Forensic psychology, according to the American Board of Forensic Psychology, is the application of the science and profession of psychology to questions and issues relating to law and the legal system. It is a combination of psychology and law, used to solve crimes, rehabilitate criminals and stop crimes before they start. It is a growing field that has widespread applications.

The History of Forensic Psychology

The principles of forensic psychology have been around for centuries. Any time an investigator tried to learn about the criminal by looking at the scene of a crime or tried to understand why that same criminal did the things he did, forensic psychology was being used. Early studies on memory, measuring the ability of participants to remember details of an event or photograph after they viewed it, were also part of what would become forensic psychology. It wasn't until the 1900s, however, that the combined field of law and psychology was studied in earnest.

Use of Forensic Psychology

Forensic psychology can be used in several ways. The most well-known use is in criminal profiling, using psychological knowledge of criminals, in general, and the clues left at a crime scene to create a psychological profile for a suspect. It is also used in courts of law, when forensic psychologists are brought in to explain the psychological aspects of a case. It is also used in community outreach programs, working with at-risk youth to prevent them from entering a life of crime, and in prisons and other detention centers. It also can be used in court-ordered psychological treatments, such as substance-abuse rehabilitation or anger-management courses.

Many think that forensic psychology and criminal profiling are the same thing. While criminal profiling is one aspect of forensic psychology, there is much more to this field than just that one area. Criminal profilers use their understanding of forensic psychology to help investigators find suspects. Many of the other aspects of forensic psychology, such as community outreach, working with victims and providing support for parolees adjusting to life outside of prison, get little attention, even though careers in these areas make up a majority of the available positions in the field.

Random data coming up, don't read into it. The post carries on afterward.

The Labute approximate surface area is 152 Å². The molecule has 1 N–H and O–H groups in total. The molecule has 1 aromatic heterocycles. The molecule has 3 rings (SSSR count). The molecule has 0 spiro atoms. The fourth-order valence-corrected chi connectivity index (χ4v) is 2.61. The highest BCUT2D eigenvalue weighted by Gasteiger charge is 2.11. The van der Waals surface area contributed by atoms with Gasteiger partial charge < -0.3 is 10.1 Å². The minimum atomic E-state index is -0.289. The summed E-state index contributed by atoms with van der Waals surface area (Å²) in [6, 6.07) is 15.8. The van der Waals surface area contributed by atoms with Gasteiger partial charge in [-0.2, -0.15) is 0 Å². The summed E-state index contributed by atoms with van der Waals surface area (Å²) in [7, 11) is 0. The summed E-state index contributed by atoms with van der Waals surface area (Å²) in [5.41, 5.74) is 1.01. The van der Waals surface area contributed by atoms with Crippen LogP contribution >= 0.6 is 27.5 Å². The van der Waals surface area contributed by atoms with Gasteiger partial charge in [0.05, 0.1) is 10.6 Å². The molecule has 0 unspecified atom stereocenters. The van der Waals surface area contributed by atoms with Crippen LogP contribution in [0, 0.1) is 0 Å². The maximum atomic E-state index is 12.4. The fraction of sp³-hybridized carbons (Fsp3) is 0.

Benefits of Forensic Psychology

There are many benefits to the study of forensic psychology. As new studies are done, new information and insights become available to investigators, psychologists and other researchers. For example, at one time eyewitness testimony was considered to be almost beyond refute. Now, it can be used to support evidence, but not as the only evidence in a case. This change has drastically reduced the number of wrongful convictions.

Another benefit is that by learning how the criminal mind works, investigators and prosecutors are better able to protect the public. They know that those convicted of child molestation are likely to commit that crime again, so there are now systems in place to keep these criminals off the street for as long as possible and then give community members the right to know who they are and where they live. Knowing how the criminal mind works also makes it easier to find and arrest suspects.

Careers in Forensic Psychology

Students interested in this field should study both criminal justice or law and psychology. Many colleges have forensic psychology programs, especially at the post-graduate level. Students can expect to take courses such as criminology, statistics, research methods, juvenile delinquency and behavioral science. Most forensic psychologists have at least a bachelor's degree, but many also have a masters or doctoral degree. Careers are available in law enforcement, government agencies, mental health care facilities, detention centers (prisons) and with community programs.